- March 20, 2017
- Matthew F. Fox
Social engineering, the exploitation of human psychology, is nothing new; from the Trojan Horse to today’s 419 email scams, conmen have always tricked gullible individuals out of their valuables and personal information. In the late 1840’s, William Thompson, the original “confidence man”, as coined by newspapers, tricked people in to giving him their belongings after a brief conversation including, “Have you the confidence in me to trust me with your watch until tomorrow?” Many did, and never saw William, or their belongings, again.
According to historian Karen Halttunen, police estimated that during the 1860’s, 1 out of 10 professional criminals in New York was a confidence man.
While measures exist today that prevent many cons from happening, technology has created many new opportunities for the modern conman. Even the most advanced security technologies can be tricked by a clever social engineer.
Today’s most common form of social engineering on the Internet is email phishing. Phishing attacks use email, often combined with malicious websites, to trick victims in to providing personal information – including account credentials or financial information.
Phishing attacks often appear to come from trusted organizations; banks, online stores, and charities are commonly impersonated. Attackers will also take advantage of current events and certain times of the year, including:
- Natural disasters
- Epidemics and health scares
- Economic concerns
- Major political elections
During the 2016 RSA Conference, Tripwire surveyed 200 security professionals. According to the survey, security professionals are observing an increase in the complexity of phishing attacks. To make matters worse, the majority were not confident that their executives would be able to spot a phishing scam. Every member of an organization is vulnerable to attacks of this sort, so it is vital for organizations to perform ongoing security awareness trainings to enable their staff to exercise caution and good judgement to minimize risk.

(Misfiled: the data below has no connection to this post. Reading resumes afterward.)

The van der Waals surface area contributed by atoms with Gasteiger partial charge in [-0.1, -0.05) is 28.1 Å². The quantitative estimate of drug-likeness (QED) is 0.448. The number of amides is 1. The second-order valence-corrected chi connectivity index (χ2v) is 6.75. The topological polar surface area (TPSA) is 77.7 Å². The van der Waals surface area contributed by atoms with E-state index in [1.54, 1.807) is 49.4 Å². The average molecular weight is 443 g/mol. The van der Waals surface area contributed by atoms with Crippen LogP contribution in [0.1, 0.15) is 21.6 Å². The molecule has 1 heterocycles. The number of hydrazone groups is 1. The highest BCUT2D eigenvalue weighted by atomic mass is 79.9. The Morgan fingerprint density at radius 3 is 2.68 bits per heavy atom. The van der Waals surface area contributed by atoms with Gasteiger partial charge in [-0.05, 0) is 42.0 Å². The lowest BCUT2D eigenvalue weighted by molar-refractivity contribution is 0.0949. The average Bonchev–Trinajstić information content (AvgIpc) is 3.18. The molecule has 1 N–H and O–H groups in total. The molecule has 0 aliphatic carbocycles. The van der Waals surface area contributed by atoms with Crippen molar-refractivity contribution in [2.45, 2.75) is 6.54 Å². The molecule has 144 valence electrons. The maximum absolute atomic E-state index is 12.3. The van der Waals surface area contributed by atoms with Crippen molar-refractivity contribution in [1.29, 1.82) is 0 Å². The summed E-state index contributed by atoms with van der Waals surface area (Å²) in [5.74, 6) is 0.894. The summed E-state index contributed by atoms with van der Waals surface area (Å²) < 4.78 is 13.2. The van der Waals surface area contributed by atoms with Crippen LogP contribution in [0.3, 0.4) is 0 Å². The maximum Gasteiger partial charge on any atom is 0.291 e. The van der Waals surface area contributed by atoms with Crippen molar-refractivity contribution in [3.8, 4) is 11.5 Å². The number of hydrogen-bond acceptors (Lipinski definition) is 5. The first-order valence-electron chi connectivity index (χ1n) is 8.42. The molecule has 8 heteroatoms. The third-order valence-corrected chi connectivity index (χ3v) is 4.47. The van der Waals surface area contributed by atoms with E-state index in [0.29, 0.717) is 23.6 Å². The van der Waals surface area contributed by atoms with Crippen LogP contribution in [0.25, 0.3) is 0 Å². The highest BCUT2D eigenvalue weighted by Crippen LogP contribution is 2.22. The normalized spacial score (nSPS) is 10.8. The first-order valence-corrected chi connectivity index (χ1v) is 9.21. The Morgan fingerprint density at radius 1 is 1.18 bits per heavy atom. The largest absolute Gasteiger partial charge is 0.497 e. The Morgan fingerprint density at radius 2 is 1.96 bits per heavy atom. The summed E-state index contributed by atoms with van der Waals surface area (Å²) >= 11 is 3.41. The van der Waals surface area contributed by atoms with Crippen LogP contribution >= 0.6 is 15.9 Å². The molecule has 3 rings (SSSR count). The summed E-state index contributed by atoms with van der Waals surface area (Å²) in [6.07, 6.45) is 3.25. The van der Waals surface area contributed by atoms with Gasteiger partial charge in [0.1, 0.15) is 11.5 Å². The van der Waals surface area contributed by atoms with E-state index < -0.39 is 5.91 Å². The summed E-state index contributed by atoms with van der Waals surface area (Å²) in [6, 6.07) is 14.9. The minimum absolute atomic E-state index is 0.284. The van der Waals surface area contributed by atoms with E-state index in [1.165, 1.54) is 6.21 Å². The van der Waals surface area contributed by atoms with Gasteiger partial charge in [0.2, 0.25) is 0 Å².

The majority of phishing attacks may be placed in 1 of 5 categories, each a bit more complex than the last.
This is the most common form of phishing scams, and is described as an attack by which conmen impersonate a legitimate entity in an attempt to steal an individual or organization’s credentials. We’ve all seen emails like this before – a bank or online store has information for you, but you must first log in to view it. The email contains a link to a login form, which looks legitimate, but is just an easy way to collect your personal information.
The success of a deceptive phishing attempt is directly related to how authentic the correspondence, and any subsequent websites look. Because of this, you should always check the URL of any pages you are linked to, to be sure that you are at an authentic site. Also keep an eye out for generic salutations (including your email address,) poor grammar and spelling mistakes.
Below is an example of a deceptive phishing email. Note the URL you are directed to when clicking the “update your account” button – that is definitely not a genuine PayPal link. Other warning signs include the grammatical errors in the email’s subject, and the invalid IP address listed in the message – a major detail that may be overlooked by the untrained eye.
There are, however, several details in this email that may lure a victim in to a false sense of trust. The PayPal logo, social media links, and even the email footer and copyright notice look genuine. In the case of this particular email, the social links were pointing to actual pages, further helping the email look like it really came from PayPal.